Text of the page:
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You went in for surgery and you come out worse than you went in. You had a massive surgical complication? Is this evidence of wrongdoing?

The doctor was supposed to tell you during his pre-operative consult that there are risks to the surgery he was proposing. Among the risks of abdominal surgery is the risk of injuring an adjacent organ.

If you had prior surgery, there's a good chance you have surgical adhesions, also known as scar tissue that forms inside of you. Having lots of scar tissue can make surgery very challenging since the surgeon must take down all the adhesions before getting to the place where he needs to be operating. This is often referred to as 'lysis of adhesions'.

Sometimes those adhesions are stuck to the organs he needs to work on. He must then peel away layer after layer of scar tissue. Sometimes an injury to an adjacent organ happens during the remove of adhesions.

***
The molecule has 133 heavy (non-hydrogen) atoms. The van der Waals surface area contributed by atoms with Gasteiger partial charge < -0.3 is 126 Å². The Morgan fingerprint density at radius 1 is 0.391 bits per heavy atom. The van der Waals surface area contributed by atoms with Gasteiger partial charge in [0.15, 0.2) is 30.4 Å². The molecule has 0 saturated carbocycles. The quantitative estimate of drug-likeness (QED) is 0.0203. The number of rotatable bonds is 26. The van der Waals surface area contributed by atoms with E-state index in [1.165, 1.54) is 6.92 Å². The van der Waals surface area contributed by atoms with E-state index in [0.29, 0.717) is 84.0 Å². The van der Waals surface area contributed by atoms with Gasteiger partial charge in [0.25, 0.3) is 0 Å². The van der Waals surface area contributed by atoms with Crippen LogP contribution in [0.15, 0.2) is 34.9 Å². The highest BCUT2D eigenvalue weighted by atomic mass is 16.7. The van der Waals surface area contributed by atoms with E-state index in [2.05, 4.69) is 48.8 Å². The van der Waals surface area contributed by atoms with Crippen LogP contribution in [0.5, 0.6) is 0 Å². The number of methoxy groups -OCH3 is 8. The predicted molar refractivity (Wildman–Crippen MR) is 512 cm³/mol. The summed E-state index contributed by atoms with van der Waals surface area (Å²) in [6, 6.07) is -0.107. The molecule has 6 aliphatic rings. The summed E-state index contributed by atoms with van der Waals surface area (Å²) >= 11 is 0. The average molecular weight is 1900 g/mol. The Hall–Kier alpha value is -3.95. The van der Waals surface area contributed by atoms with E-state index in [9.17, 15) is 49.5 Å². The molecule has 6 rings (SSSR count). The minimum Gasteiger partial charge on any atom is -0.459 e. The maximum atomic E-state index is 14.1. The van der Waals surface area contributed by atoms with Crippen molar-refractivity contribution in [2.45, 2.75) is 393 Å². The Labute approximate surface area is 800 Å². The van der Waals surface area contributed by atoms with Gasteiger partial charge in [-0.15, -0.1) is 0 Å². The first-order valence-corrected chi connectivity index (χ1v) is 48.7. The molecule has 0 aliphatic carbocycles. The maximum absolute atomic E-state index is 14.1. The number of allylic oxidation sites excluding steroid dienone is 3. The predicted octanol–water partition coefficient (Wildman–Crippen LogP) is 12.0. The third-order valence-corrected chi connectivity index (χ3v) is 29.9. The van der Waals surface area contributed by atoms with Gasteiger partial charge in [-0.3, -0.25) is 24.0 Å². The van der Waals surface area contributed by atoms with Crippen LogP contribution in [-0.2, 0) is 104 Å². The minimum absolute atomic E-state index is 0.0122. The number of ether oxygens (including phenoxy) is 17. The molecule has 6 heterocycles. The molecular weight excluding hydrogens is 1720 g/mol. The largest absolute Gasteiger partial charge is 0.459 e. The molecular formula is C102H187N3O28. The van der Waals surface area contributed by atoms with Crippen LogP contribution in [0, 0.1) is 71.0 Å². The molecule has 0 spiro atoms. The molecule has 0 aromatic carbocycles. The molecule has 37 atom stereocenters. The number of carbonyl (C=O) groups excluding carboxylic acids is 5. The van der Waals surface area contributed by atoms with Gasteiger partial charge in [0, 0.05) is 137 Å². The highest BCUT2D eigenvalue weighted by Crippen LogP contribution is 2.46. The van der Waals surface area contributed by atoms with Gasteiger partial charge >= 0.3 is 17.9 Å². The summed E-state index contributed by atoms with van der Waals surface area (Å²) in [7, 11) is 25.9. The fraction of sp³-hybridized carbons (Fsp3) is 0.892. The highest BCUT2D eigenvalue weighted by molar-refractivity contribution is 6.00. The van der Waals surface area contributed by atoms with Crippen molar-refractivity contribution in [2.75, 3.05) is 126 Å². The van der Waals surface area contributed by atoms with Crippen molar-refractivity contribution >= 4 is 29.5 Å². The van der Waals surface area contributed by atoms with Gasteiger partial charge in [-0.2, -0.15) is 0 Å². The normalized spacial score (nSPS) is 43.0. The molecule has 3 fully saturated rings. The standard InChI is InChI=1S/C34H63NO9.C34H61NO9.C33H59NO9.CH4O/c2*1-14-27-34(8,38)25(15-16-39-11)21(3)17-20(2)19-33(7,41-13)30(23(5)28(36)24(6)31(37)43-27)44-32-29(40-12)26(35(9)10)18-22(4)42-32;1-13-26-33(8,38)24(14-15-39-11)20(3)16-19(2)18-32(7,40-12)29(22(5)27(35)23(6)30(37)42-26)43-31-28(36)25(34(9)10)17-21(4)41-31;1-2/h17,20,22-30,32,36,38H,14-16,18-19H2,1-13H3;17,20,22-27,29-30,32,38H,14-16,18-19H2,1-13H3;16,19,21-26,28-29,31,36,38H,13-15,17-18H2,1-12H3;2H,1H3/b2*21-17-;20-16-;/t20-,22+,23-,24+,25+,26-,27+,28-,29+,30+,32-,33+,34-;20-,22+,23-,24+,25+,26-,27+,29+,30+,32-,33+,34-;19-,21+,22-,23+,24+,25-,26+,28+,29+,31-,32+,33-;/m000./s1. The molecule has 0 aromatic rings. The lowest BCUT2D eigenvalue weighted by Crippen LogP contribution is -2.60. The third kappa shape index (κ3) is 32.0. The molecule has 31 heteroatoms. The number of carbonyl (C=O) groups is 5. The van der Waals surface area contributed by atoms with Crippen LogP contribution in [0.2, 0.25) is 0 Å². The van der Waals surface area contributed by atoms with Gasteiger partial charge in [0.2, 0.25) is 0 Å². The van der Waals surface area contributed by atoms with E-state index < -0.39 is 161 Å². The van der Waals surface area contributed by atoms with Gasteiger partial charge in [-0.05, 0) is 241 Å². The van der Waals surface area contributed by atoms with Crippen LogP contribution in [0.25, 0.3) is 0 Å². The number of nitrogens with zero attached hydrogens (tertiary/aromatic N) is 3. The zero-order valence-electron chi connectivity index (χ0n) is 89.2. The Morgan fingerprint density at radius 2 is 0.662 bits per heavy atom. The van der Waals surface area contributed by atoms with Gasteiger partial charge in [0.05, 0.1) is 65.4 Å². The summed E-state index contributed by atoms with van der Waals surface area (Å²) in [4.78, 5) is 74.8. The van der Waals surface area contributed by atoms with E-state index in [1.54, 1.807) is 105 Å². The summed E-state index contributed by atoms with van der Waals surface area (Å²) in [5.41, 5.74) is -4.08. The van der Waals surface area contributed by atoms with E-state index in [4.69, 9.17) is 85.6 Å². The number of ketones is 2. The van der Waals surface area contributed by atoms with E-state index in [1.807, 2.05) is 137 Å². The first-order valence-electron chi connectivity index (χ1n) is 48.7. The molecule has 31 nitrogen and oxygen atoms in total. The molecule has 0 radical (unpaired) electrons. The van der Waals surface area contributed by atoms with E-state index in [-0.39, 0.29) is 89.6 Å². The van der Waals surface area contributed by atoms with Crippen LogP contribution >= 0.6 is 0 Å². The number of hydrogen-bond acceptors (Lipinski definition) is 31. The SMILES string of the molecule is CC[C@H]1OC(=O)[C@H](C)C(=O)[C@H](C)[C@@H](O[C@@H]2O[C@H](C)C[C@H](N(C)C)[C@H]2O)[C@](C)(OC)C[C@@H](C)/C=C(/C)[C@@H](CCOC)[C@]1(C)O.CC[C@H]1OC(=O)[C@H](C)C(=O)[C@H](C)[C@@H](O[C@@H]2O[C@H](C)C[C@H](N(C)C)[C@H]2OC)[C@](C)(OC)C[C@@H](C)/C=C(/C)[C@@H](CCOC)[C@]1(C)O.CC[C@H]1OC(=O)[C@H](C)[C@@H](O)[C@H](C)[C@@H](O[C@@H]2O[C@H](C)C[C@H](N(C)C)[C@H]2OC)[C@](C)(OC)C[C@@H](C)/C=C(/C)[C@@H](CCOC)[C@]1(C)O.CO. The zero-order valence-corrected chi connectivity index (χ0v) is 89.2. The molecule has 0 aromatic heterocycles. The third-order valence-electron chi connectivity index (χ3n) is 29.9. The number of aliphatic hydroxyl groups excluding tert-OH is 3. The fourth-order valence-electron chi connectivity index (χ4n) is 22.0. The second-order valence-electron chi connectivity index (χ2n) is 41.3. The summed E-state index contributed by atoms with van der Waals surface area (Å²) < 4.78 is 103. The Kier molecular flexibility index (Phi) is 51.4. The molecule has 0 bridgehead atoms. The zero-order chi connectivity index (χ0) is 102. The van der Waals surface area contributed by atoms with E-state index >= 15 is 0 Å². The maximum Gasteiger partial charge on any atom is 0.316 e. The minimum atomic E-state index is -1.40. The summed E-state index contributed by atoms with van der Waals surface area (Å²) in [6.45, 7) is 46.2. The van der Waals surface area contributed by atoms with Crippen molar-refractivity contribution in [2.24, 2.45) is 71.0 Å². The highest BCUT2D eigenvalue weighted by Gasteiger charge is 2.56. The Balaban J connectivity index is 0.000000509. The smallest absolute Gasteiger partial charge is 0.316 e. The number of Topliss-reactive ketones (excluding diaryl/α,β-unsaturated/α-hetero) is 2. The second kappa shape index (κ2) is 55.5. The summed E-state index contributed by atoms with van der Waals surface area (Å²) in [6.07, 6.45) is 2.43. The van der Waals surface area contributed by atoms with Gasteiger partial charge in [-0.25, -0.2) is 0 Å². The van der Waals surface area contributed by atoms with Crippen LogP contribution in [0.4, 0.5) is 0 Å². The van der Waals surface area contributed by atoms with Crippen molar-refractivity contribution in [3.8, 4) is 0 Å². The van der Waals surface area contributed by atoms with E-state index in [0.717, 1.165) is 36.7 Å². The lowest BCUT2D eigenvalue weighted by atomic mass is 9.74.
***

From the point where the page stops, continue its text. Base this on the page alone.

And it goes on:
If the physician recognizes the injury while he is operating, he then has an opportunity to fix the injury while you are still under anesthesia. If needed, he can call for surgical specialists to assist with the newly-formed injury to an adjacent organ.

An injury to an adjacent organ during surgery, also known as an 'iatrogenic injury', will usually rise to the level of medical malpractice when the surgeon fails to recognize the injury during the course of surgery.

In the legal community we say that an injury to an adjacent organ during surgery may not be malpractice. However, it is usually the failure to recongize that injury that may lead us to conclude there was medical negligence leading to injury.


Gerry Oginski
NY Medical Malpractice & Personal Injury Trial Lawyer